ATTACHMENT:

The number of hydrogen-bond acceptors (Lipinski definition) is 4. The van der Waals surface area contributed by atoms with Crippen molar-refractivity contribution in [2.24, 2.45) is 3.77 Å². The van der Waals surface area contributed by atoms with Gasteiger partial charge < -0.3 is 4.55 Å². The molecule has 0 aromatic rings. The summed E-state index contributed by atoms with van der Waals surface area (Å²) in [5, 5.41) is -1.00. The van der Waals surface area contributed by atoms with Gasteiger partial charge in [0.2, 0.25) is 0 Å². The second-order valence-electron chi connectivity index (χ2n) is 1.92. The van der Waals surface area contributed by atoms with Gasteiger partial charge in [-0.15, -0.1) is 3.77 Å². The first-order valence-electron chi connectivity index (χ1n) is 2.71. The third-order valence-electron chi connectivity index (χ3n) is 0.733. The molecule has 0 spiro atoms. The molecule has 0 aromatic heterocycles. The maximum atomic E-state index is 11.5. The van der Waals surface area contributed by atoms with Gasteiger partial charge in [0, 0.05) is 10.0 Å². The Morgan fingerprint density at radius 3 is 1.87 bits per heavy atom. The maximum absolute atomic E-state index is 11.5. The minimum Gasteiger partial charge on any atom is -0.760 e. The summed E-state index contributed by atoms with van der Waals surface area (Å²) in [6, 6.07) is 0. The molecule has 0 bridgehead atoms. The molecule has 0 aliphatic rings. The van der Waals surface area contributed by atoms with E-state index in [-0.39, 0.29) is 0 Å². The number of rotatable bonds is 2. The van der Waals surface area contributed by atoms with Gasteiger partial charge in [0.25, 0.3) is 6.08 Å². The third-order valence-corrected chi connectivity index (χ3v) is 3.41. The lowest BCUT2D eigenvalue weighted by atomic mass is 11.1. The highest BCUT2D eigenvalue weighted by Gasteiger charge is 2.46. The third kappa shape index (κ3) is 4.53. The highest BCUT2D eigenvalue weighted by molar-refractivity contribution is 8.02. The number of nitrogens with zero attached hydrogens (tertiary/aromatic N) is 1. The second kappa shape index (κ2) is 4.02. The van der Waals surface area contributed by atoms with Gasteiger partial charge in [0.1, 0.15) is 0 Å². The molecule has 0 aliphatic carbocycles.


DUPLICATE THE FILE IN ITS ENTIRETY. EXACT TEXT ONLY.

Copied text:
The number of hydrogen-bond acceptors (Lipinski definition) is 4. The van der Waals surface area contributed by atoms with Crippen molar-refractivity contribution in [2.24, 2.45) is 3.77 Å². The van der Waals surface area contributed by atoms with Gasteiger partial charge < -0.3 is 4.55 Å². The molecule has 0 aromatic rings. The summed E-state index contributed by atoms with van der Waals surface area (Å²) in [5, 5.41) is -1.00. The van der Waals surface area contributed by atoms with Gasteiger partial charge in [0.2, 0.25) is 0 Å². The second-order valence-electron chi connectivity index (χ2n) is 1.92. The van der Waals surface area contributed by atoms with Gasteiger partial charge in [-0.15, -0.1) is 3.77 Å². The first-order valence-electron chi connectivity index (χ1n) is 2.71. The third-order valence-electron chi connectivity index (χ3n) is 0.733. The molecule has 0 spiro atoms. The molecule has 0 aromatic heterocycles. The maximum atomic E-state index is 11.5. The van der Waals surface area contributed by atoms with Gasteiger partial charge in [0, 0.05) is 10.0 Å². The Morgan fingerprint density at radius 3 is 1.87 bits per heavy atom. The maximum absolute atomic E-state index is 11.5. The minimum Gasteiger partial charge on any atom is -0.760 e. The summed E-state index contributed by atoms with van der Waals surface area (Å²) in [6, 6.07) is 0. The molecule has 0 bridgehead atoms. The molecule has 0 aliphatic rings. The van der Waals surface area contributed by atoms with E-state index in [-0.39, 0.29) is 0 Å². The number of rotatable bonds is 2. The van der Waals surface area contributed by atoms with Gasteiger partial charge in [0.25, 0.3) is 6.08 Å². The third-order valence-corrected chi connectivity index (χ3v) is 3.41. The lowest BCUT2D eigenvalue weighted by atomic mass is 11.1. The highest BCUT2D eigenvalue weighted by Gasteiger charge is 2.46. The third kappa shape index (κ3) is 4.53. The highest BCUT2D eigenvalue weighted by molar-refractivity contribution is 8.02. The number of nitrogens with zero attached hydrogens (tertiary/aromatic N) is 1. The second kappa shape index (κ2) is 4.02. The van der Waals surface area contributed by atoms with Gasteiger partial charge in [0.1, 0.15) is 0 Å². The molecule has 0 aliphatic carbocycles.